Family route: Witnessing China's train transformation

By Zhang Jiaqi
0 Comment(s)Print E-mail, September 20, 2019
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When Lyu Maolin began working at a locomotive depot in Zhengzhou in 1956, he understood why the city had recently become the new capital of China's Henan province.

Lyu Maolin receives an interview at his home in Zhengzhou, capital of central China's Henan province, Sept. 10, 2019. [Photo/]

The city is well known as one of the eight ancient capitals of China, and it was also at the crossing of the country's two major railways at the time.

Naturally, the Henan native was drawn to the province's fastest growing industry in Zhengzhou. What he had not realized was that both his son, Lyu Shunping, and grandson, Lyu Xiang, would join him as witnesses to the technological transformations of China's train industry from the front row.

China used imported steam locomotives in the 1950s, and shoveling coal in the engine room was a job for new recruits. This was no exception for Lyu Maolin, despite him graduating from a railway driver's school in Kaifeng. He recalled that the locomotive would burn tons of coal for a 20-hour trip from Zhengzhou to Beijing, which ran at around 30 to 40 kilometers per hour.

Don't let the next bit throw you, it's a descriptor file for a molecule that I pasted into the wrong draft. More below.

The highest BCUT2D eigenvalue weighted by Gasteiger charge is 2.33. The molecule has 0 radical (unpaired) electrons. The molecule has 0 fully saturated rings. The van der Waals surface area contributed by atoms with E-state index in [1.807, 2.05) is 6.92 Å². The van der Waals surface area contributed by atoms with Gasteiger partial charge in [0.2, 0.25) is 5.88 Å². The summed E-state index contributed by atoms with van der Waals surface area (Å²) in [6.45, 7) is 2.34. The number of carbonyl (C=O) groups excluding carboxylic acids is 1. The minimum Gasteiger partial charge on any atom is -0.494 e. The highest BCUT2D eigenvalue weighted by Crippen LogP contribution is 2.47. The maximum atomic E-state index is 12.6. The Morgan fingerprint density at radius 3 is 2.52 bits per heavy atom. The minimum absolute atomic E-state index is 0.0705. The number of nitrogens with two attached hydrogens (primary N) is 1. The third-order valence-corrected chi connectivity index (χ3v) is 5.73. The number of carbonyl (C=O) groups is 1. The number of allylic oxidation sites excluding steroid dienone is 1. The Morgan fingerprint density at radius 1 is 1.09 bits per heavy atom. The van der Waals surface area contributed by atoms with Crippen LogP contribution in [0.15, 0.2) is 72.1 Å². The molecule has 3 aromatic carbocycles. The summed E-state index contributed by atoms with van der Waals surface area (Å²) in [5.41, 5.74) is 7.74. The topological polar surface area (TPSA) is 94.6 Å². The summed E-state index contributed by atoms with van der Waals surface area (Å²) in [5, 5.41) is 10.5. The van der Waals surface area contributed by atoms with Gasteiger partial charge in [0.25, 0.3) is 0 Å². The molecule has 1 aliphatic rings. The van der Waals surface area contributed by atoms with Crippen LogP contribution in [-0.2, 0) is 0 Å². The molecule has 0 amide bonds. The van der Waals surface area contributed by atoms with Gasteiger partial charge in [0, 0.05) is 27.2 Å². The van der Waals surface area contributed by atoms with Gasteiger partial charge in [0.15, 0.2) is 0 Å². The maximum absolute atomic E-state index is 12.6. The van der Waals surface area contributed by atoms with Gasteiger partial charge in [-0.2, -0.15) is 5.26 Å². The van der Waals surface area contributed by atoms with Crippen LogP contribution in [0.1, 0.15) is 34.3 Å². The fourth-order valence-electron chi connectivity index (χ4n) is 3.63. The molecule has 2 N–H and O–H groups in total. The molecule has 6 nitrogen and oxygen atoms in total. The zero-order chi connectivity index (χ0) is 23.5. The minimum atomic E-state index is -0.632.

A steam locomotive. [Photo courtesy of China Railway Zhengzhou Group]

Lyu's intense physical labor paid off over the next four years, and he was promoted to his dream job of a train driver. That first year of taking the wheel, Lyu even drove a special train for Chairman Mao Zedong, who came to Zhengzhou for meetings.

Lyu Maolin took great pride in this, and it inspired him to work even harder. In 1966, he was selected as an outstanding railway worker representative, and joined the National Day celebrations like the mass pageantry and a banquet at the Great Hall of the People.

The occasion brought temporary reprieve, and helped Lyu to continue enduring hardships in the steam locomotives. He described the engine room as a stove in the summer that constantly bombarded him with scorching heat.

It was no better when winter came, when frost would cover the windows, forcing him to lean half his body out to see his way ahead. After a journey, half of his body would be covered with frost and the other half with sweat.

Lyu said it was regrettable that the job was seen as "dirty" and "tiring" during the time. The hands of steam locomotive drivers were calloused from their manual labor, with dirt under their fingernails.

Sometimes, Lyu thought how good it would have been if he could drive a diesel locomotive, but he did not get the chance before his retirement. In 1987, his son picked up his mantle.

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